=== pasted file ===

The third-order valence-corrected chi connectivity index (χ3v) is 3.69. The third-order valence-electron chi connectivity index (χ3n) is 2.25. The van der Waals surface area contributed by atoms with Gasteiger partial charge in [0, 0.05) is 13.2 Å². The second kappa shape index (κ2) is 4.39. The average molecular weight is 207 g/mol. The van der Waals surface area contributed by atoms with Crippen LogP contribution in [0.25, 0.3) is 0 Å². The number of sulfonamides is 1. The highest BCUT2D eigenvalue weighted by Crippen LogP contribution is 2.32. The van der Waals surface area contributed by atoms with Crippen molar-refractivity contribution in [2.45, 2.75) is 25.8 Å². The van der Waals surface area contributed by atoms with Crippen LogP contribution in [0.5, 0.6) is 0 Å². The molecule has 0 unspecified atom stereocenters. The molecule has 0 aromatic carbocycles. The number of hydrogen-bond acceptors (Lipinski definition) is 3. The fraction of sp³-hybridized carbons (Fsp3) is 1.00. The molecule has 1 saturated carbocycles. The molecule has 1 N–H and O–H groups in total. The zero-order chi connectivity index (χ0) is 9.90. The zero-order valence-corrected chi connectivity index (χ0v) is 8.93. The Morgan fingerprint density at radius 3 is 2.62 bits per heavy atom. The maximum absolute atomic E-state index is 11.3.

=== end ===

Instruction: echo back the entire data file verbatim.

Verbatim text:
The third-order valence-corrected chi connectivity index (χ3v) is 3.69. The third-order valence-electron chi connectivity index (χ3n) is 2.25. The van der Waals surface area contributed by atoms with Gasteiger partial charge in [0, 0.05) is 13.2 Å². The second kappa shape index (κ2) is 4.39. The average molecular weight is 207 g/mol. The van der Waals surface area contributed by atoms with Crippen LogP contribution in [0.25, 0.3) is 0 Å². The number of sulfonamides is 1. The highest BCUT2D eigenvalue weighted by Crippen LogP contribution is 2.32. The van der Waals surface area contributed by atoms with Crippen molar-refractivity contribution in [2.45, 2.75) is 25.8 Å². The van der Waals surface area contributed by atoms with Crippen LogP contribution in [0.5, 0.6) is 0 Å². The molecule has 0 unspecified atom stereocenters. The molecule has 0 aromatic carbocycles. The number of hydrogen-bond acceptors (Lipinski definition) is 3. The fraction of sp³-hybridized carbons (Fsp3) is 1.00. The molecule has 1 saturated carbocycles. The molecule has 1 N–H and O–H groups in total. The zero-order chi connectivity index (χ0) is 9.90. The zero-order valence-corrected chi connectivity index (χ0v) is 8.93. The Morgan fingerprint density at radius 3 is 2.62 bits per heavy atom. The maximum absolute atomic E-state index is 11.3.